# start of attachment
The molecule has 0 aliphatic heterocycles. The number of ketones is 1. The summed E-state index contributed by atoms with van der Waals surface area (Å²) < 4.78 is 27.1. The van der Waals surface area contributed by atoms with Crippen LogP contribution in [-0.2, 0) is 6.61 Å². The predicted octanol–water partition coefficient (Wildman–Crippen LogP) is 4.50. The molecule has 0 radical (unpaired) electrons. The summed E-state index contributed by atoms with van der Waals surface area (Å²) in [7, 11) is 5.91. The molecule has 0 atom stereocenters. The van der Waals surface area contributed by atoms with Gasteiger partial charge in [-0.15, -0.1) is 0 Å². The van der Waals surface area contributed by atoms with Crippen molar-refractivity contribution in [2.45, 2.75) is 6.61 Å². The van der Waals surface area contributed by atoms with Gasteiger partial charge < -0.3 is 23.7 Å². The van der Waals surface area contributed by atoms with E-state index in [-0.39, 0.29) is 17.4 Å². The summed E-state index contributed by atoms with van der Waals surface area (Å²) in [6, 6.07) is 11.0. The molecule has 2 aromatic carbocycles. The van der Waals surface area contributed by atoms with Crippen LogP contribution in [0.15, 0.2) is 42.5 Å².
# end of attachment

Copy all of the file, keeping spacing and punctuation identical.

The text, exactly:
The molecule has 0 aliphatic heterocycles. The number of ketones is 1. The summed E-state index contributed by atoms with van der Waals surface area (Å²) < 4.78 is 27.1. The van der Waals surface area contributed by atoms with Crippen LogP contribution in [-0.2, 0) is 6.61 Å². The predicted octanol–water partition coefficient (Wildman–Crippen LogP) is 4.50. The molecule has 0 radical (unpaired) electrons. The summed E-state index contributed by atoms with van der Waals surface area (Å²) in [7, 11) is 5.91. The molecule has 0 atom stereocenters. The van der Waals surface area contributed by atoms with Gasteiger partial charge in [-0.15, -0.1) is 0 Å². The van der Waals surface area contributed by atoms with Crippen molar-refractivity contribution in [2.45, 2.75) is 6.61 Å². The van der Waals surface area contributed by atoms with Gasteiger partial charge < -0.3 is 23.7 Å². The van der Waals surface area contributed by atoms with E-state index in [-0.39, 0.29) is 17.4 Å². The summed E-state index contributed by atoms with van der Waals surface area (Å²) in [6, 6.07) is 11.0. The molecule has 2 aromatic carbocycles. The van der Waals surface area contributed by atoms with Crippen LogP contribution in [0.15, 0.2) is 42.5 Å².